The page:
Detectives have worked hard to gain the confidence of potential witnesses by assuring that police will do all they can to protect them if they come forward. The high homicide arrest rate is a turnaround from 12 years ago, when Richmond was the nation’s murder capital because of its high rate of killings per capita.
Of 50,000 murders in major U.S. cities since 2007, the majority — more than 26,000 — have never resulted in an arrest, the Washington Post reports. In many, if not most, of the unsolved cases, police said investigators believe they know the killer’s identity but can’t persuade potential witnesses to cooperate. While many major police departments have struggled with low homicide arrest rates, Richmond, Va., police are an few exceptions. Officers there have the highest homicide arrest rate of 50 major cities surveyed, having made an arrest in 351 of 495 homicides — more than 70 percent of cases — since 2007. That outcome, police officials said, is the result of persistent community outreach that has helped encourage witnesses to cooperate.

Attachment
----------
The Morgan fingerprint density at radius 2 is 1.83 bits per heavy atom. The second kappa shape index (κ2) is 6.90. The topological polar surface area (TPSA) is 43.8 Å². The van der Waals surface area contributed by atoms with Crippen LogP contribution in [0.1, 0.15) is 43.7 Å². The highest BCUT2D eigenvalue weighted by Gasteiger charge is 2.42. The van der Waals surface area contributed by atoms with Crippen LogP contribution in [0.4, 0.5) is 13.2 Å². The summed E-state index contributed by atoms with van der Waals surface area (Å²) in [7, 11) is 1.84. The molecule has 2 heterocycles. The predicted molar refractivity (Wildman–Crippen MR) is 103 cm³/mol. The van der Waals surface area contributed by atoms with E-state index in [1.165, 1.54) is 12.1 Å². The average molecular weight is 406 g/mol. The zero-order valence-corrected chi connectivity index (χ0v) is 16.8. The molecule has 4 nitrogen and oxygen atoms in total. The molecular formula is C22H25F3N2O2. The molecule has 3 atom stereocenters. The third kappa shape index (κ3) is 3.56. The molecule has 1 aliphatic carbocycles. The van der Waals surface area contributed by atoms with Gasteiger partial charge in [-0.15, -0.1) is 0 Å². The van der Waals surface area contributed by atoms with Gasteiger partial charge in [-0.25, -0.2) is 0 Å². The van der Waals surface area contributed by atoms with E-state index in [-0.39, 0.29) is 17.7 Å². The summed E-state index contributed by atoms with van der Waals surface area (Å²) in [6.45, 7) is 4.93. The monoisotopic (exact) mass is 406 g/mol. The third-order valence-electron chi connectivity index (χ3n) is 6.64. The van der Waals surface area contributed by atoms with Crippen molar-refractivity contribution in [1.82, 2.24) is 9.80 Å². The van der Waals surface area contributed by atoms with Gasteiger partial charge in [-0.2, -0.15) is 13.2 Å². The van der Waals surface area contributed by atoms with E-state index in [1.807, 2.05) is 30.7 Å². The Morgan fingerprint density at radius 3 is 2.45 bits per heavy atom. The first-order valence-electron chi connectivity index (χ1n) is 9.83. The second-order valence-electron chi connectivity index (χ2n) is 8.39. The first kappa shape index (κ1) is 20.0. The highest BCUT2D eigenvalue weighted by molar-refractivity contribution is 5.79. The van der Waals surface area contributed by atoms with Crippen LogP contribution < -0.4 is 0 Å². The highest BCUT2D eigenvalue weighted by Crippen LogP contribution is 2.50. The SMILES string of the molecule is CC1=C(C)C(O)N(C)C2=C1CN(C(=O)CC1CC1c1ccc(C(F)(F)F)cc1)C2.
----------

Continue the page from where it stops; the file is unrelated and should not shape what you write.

“If I’m in the city, I’m at every scene,” said Chief Alfred Durham, who has led Richmond’s department since early 2015. “People in the community need to see members of our command staff engaging and doing everything possible to close each case. . . . We’re out there building relationships.” Detectives have worked hard to gain the confidence of potential witnesses by assuring that police will do all they can to protect them if they come forward. The high homicide arrest rate is a turnaround from 12 years ago, when Richmond was considered the nation’s murder capital because of its high rate of killings per capita. Successive chiefs have overhauled the department, violence has fallen, and arrest rates have soared. Richmond police acknowledge that they do not face the same challenges as their counterparts in other cities: Violent crime in Richmond has been far less that in the nation’s deadliest cities. While detectives in Baltimore, Detroit and Philadelphia field a homicide a day, Richmond has one per week. Unlike Chicago or New Orleans, Richmond police grapple with little gang violence. They have had success solving cases even in the city’s most violent and impoverished neighborhoods.